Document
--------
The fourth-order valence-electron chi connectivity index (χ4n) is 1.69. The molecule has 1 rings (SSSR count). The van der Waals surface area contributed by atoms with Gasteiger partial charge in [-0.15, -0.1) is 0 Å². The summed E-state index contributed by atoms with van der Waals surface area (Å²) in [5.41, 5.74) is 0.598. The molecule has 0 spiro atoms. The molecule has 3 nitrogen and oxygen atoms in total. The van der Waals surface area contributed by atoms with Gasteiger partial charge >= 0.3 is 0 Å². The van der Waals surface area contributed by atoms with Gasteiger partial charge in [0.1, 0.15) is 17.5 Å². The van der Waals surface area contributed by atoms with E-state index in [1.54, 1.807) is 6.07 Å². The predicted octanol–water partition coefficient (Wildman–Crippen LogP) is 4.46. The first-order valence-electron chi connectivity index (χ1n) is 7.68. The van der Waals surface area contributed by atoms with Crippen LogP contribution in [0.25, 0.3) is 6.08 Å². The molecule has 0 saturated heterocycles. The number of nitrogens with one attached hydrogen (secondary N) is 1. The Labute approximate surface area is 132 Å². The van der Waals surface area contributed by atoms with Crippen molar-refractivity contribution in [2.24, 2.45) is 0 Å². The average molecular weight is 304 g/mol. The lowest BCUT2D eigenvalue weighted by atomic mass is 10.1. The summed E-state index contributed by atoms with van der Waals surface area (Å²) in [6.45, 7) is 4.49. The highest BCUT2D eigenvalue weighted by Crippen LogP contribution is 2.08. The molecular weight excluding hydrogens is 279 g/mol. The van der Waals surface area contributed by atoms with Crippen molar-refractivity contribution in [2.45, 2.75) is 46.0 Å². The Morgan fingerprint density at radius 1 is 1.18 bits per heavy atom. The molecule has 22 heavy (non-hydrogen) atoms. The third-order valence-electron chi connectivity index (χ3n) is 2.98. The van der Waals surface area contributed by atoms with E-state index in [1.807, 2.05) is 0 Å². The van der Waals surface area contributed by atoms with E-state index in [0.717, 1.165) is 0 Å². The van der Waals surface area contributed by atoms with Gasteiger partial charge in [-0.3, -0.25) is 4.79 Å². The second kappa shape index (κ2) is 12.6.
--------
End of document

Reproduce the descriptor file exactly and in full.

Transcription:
The fourth-order valence-electron chi connectivity index (χ4n) is 1.69. The molecule has 1 rings (SSSR count). The van der Waals surface area contributed by atoms with Gasteiger partial charge in [-0.15, -0.1) is 0 Å². The summed E-state index contributed by atoms with van der Waals surface area (Å²) in [5.41, 5.74) is 0.598. The molecule has 0 spiro atoms. The molecule has 3 nitrogen and oxygen atoms in total. The van der Waals surface area contributed by atoms with Gasteiger partial charge >= 0.3 is 0 Å². The van der Waals surface area contributed by atoms with Gasteiger partial charge in [0.1, 0.15) is 17.5 Å². The van der Waals surface area contributed by atoms with E-state index in [1.54, 1.807) is 6.07 Å². The predicted octanol–water partition coefficient (Wildman–Crippen LogP) is 4.46. The first-order valence-electron chi connectivity index (χ1n) is 7.68. The van der Waals surface area contributed by atoms with Crippen LogP contribution in [0.25, 0.3) is 6.08 Å². The molecule has 0 saturated heterocycles. The number of nitrogens with one attached hydrogen (secondary N) is 1. The Labute approximate surface area is 132 Å². The van der Waals surface area contributed by atoms with Crippen molar-refractivity contribution in [2.24, 2.45) is 0 Å². The average molecular weight is 304 g/mol. The lowest BCUT2D eigenvalue weighted by atomic mass is 10.1. The summed E-state index contributed by atoms with van der Waals surface area (Å²) in [6.45, 7) is 4.49. The highest BCUT2D eigenvalue weighted by Crippen LogP contribution is 2.08. The molecular weight excluding hydrogens is 279 g/mol. The van der Waals surface area contributed by atoms with Crippen molar-refractivity contribution in [2.45, 2.75) is 46.0 Å². The Morgan fingerprint density at radius 1 is 1.18 bits per heavy atom. The molecule has 22 heavy (non-hydrogen) atoms. The third-order valence-electron chi connectivity index (χ3n) is 2.98. The van der Waals surface area contributed by atoms with E-state index in [1.807, 2.05) is 0 Å². The van der Waals surface area contributed by atoms with E-state index in [0.717, 1.165) is 0 Å². The van der Waals surface area contributed by atoms with Gasteiger partial charge in [-0.3, -0.25) is 4.79 Å². The second kappa shape index (κ2) is 12.6.